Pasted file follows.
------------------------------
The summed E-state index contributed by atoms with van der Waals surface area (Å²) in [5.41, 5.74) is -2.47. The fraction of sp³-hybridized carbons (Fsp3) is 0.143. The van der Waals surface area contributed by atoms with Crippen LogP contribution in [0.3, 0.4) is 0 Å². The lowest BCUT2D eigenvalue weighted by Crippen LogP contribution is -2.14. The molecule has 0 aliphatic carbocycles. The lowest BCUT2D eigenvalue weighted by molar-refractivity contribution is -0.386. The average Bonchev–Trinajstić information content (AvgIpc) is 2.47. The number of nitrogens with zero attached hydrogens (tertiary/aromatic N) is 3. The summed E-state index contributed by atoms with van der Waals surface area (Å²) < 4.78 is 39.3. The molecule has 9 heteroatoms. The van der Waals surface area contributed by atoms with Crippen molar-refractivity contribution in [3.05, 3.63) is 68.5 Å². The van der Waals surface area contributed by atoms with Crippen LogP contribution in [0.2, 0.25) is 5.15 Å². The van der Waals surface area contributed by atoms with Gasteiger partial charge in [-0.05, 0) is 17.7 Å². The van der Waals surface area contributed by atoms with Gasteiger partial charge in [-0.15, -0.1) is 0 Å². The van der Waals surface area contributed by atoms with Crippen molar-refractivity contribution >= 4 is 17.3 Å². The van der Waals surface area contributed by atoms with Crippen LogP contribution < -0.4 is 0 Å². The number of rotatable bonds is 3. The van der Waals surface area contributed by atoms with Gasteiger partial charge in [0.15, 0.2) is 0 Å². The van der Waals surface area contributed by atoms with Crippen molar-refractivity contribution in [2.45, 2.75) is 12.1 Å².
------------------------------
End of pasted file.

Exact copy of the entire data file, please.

The summed E-state index contributed by atoms with van der Waals surface area (Å²) in [5.41, 5.74) is -2.47. The fraction of sp³-hybridized carbons (Fsp3) is 0.143. The van der Waals surface area contributed by atoms with Crippen LogP contribution in [0.3, 0.4) is 0 Å². The lowest BCUT2D eigenvalue weighted by Crippen LogP contribution is -2.14. The molecule has 0 aliphatic carbocycles. The lowest BCUT2D eigenvalue weighted by molar-refractivity contribution is -0.386. The average Bonchev–Trinajstić information content (AvgIpc) is 2.47. The number of nitrogens with zero attached hydrogens (tertiary/aromatic N) is 3. The summed E-state index contributed by atoms with van der Waals surface area (Å²) < 4.78 is 39.3. The molecule has 9 heteroatoms. The van der Waals surface area contributed by atoms with Crippen molar-refractivity contribution in [3.05, 3.63) is 68.5 Å². The van der Waals surface area contributed by atoms with Crippen LogP contribution in [0.2, 0.25) is 5.15 Å². The van der Waals surface area contributed by atoms with Gasteiger partial charge in [-0.05, 0) is 17.7 Å². The van der Waals surface area contributed by atoms with Gasteiger partial charge in [-0.15, -0.1) is 0 Å². The van der Waals surface area contributed by atoms with Crippen molar-refractivity contribution >= 4 is 17.3 Å². The van der Waals surface area contributed by atoms with Crippen LogP contribution < -0.4 is 0 Å². The number of rotatable bonds is 3. The van der Waals surface area contributed by atoms with Gasteiger partial charge in [0.15, 0.2) is 0 Å². The van der Waals surface area contributed by atoms with Crippen molar-refractivity contribution in [2.45, 2.75) is 12.1 Å².